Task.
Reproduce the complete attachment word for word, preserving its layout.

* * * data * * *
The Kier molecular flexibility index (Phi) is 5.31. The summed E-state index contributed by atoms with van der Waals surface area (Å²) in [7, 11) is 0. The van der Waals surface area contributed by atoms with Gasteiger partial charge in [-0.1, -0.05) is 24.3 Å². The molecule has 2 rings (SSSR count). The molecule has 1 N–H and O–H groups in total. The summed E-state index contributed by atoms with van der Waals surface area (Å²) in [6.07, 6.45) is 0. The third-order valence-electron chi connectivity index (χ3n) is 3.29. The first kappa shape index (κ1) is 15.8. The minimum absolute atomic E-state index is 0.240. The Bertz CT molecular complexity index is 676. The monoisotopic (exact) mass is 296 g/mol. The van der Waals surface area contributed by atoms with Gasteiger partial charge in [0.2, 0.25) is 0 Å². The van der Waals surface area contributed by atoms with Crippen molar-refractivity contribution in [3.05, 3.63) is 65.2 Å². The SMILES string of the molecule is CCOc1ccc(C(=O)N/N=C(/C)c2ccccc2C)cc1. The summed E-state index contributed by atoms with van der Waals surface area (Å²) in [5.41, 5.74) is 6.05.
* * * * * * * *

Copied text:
The Kier molecular flexibility index (Phi) is 5.31. The summed E-state index contributed by atoms with van der Waals surface area (Å²) in [7, 11) is 0. The van der Waals surface area contributed by atoms with Gasteiger partial charge in [-0.1, -0.05) is 24.3 Å². The molecule has 2 rings (SSSR count). The molecule has 1 N–H and O–H groups in total. The summed E-state index contributed by atoms with van der Waals surface area (Å²) in [6.07, 6.45) is 0. The third-order valence-electron chi connectivity index (χ3n) is 3.29. The first kappa shape index (κ1) is 15.8. The minimum absolute atomic E-state index is 0.240. The Bertz CT molecular complexity index is 676. The monoisotopic (exact) mass is 296 g/mol. The van der Waals surface area contributed by atoms with Gasteiger partial charge in [0.2, 0.25) is 0 Å². The van der Waals surface area contributed by atoms with Crippen molar-refractivity contribution in [3.05, 3.63) is 65.2 Å². The SMILES string of the molecule is CCOc1ccc(C(=O)N/N=C(/C)c2ccccc2C)cc1. The summed E-state index contributed by atoms with van der Waals surface area (Å²) in [5.41, 5.74) is 6.05.